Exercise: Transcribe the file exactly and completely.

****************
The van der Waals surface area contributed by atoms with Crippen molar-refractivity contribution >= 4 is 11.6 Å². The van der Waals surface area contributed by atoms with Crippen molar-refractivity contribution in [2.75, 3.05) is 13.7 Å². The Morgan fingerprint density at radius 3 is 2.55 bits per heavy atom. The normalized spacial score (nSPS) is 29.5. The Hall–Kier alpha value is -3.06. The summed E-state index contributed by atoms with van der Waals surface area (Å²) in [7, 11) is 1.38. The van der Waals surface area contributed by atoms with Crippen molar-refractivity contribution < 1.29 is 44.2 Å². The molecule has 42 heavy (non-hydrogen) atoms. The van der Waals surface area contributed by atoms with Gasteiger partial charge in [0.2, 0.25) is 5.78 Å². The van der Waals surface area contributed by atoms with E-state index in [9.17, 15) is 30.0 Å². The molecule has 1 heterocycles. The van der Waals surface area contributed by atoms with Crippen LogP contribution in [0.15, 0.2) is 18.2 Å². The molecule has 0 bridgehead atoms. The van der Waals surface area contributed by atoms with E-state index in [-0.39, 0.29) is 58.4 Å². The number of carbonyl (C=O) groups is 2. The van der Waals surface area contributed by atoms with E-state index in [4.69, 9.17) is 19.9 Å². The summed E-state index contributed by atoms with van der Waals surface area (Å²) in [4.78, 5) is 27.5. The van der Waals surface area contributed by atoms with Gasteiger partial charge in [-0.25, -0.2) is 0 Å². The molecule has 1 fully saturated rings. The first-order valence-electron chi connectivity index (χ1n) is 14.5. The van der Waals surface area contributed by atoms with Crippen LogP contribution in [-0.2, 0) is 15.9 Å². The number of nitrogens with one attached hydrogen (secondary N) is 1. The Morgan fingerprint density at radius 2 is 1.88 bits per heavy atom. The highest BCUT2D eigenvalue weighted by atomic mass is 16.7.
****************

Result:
The van der Waals surface area contributed by atoms with Crippen molar-refractivity contribution >= 4 is 11.6 Å². The van der Waals surface area contributed by atoms with Crippen molar-refractivity contribution in [2.75, 3.05) is 13.7 Å². The Morgan fingerprint density at radius 3 is 2.55 bits per heavy atom. The normalized spacial score (nSPS) is 29.5. The Hall–Kier alpha value is -3.06. The summed E-state index contributed by atoms with van der Waals surface area (Å²) in [7, 11) is 1.38. The van der Waals surface area contributed by atoms with Crippen molar-refractivity contribution < 1.29 is 44.2 Å². The molecule has 42 heavy (non-hydrogen) atoms. The van der Waals surface area contributed by atoms with Gasteiger partial charge in [0.2, 0.25) is 5.78 Å². The van der Waals surface area contributed by atoms with E-state index in [9.17, 15) is 30.0 Å². The molecule has 1 heterocycles. The van der Waals surface area contributed by atoms with Crippen LogP contribution in [0.15, 0.2) is 18.2 Å². The molecule has 0 bridgehead atoms. The van der Waals surface area contributed by atoms with E-state index in [-0.39, 0.29) is 58.4 Å². The number of carbonyl (C=O) groups is 2. The van der Waals surface area contributed by atoms with E-state index in [4.69, 9.17) is 19.9 Å². The summed E-state index contributed by atoms with van der Waals surface area (Å²) in [4.78, 5) is 27.5. The van der Waals surface area contributed by atoms with Gasteiger partial charge in [-0.25, -0.2) is 0 Å². The molecule has 1 fully saturated rings. The first-order valence-electron chi connectivity index (χ1n) is 14.5. The van der Waals surface area contributed by atoms with Crippen LogP contribution in [-0.2, 0) is 15.9 Å². The number of nitrogens with one attached hydrogen (secondary N) is 1. The Morgan fingerprint density at radius 2 is 1.88 bits per heavy atom. The highest BCUT2D eigenvalue weighted by atomic mass is 16.7.